Sam Bankman-Fried’s Bahamas jail infested by rats and maggots: ‘Not fit for humanity’
Fallen crypto billionaire Sam Bankman-Fried is being held in a Bahamian jail known to be overrun with rats and maggots — one so bad a warden has called it “not fit for humanity.”
The accused fraudster, once estimated to be worth $32 billion, is being held in the island’s only correctional facility, Fox Hill Prison, until at least Feb. 8 after failing to get bail while fighting against extradition to the US.
The jail was the focus of a damning report last year by the US Department of State into possible human rights violations, including violence and abuse by staff.
“Inmates removed human waste by bucket,” the government report noted of the jail where often six inmates are crammed into tiny cells that are only six feet by 10 feet.
“Some inmates developed bedsores from lying on bare ground,” the report said of “harsh” conditions from “overcrowding, poor nutrition, inadequate sanitation, and inadequate medical care.”
“Sanitation was a general problem, and cells were infested with rats, maggots, and insects,” the state department noted.
The Nassau Guardian newspaper said it saw the rodents firsthand during a 2019 tour, with a prison guard confirming “that rats run up and down all day, every day.”
“Dogs don’t deserve to live in the state that maximum security is in,” the officer told the paper on the condition of anonymity.
“Boy, you don’t even know. … It’s not fit for humanity,” the warden said.
Fox Hill Prison is so bad, in fact, some inmates have begged to be extradited back to the US just to escape it.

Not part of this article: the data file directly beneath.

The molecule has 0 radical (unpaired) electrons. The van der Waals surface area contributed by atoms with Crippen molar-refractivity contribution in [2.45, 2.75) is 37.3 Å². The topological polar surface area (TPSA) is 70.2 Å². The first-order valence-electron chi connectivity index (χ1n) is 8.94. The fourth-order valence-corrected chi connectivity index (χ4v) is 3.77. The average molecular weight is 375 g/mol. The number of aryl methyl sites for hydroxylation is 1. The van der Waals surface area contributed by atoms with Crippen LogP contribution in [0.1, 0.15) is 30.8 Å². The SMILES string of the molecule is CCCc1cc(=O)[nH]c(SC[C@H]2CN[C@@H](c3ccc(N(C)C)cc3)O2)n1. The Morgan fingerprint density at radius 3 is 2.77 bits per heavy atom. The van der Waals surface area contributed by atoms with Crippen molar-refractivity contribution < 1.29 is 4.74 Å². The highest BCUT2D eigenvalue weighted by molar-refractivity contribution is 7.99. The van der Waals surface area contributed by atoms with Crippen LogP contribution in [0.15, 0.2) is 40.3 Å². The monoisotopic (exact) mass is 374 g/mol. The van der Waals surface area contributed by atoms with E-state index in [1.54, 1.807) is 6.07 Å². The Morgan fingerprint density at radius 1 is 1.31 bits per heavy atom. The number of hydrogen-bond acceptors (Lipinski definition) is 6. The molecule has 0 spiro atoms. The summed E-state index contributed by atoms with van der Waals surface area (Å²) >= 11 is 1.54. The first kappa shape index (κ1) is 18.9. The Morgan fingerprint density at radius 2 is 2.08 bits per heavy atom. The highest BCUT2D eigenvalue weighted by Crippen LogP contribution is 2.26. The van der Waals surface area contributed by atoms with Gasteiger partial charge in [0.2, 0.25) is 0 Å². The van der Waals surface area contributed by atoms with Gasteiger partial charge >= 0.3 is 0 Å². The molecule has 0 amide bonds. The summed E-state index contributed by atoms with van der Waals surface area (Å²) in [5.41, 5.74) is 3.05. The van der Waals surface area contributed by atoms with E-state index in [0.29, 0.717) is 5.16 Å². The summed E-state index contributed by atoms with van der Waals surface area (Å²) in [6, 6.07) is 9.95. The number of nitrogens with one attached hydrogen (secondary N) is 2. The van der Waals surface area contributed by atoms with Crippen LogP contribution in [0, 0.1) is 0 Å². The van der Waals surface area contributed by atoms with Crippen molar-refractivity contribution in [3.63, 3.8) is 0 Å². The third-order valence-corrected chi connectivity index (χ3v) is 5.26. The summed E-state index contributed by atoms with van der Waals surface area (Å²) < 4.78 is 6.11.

In 2019, a pastor waived his right to fight extradition to Georgia — where he was ultimately sentenced to life in prison for rape and child molestation — because he feared being killed by gangs in the brutal Bahamian jail.
“Fox Hill ain’t no place for nobody to stay in… I am ready to go,” rapist Don Martin told the magistrate who approved his extradition, The Tribune reported at the time.
Many believe Bankman-Fried — who signaled plans to fight his extradition — should do the same, even though he faces a maximum of 115 years in prison if convicted of all eight federal charges he faces.
“There is no advantage to him staying, he’ll be sent to the U.S. eventually anyway,” said Larry Levine, the founder of Wall Street Prison Consultants, which advises those convicted of white-collar crimes on how to get into better prisons.
Bahamian Commissioner of Correctional Services Doan Cleare claimed that the hideous conditions have been improved by renovations, saying “we don’t have any issues with rodents.”
He said the disgraced 30-year-old FTX mogul will start his stay in the medical department in a sick bay that can hold about five people.
“He will be in sick bay for orientation purposes and then we will determine where best to place him,” Cleare said Tuesday.
Either way, it will be a stunning change of scenery for the former crypto wunderkind who lived and worked in extravagant luxury in the Bahamas before his arrest late Monday.
That luxury, however, is part of the slew of accusations against him, which include separate charges from the SEC, accusing him of using investors’ money as “his personal piggy bank to buy luxury condominiums.”
Bankman-Fried has apologized to customers and acknowledged failings at FTX, but said he does not personally think he has any criminal liability.
One of his lawyers, Mark S. Cohen, said that Bankman-Fried “is reviewing the charges with his legal team and considering all of his legal options.”
With Post wires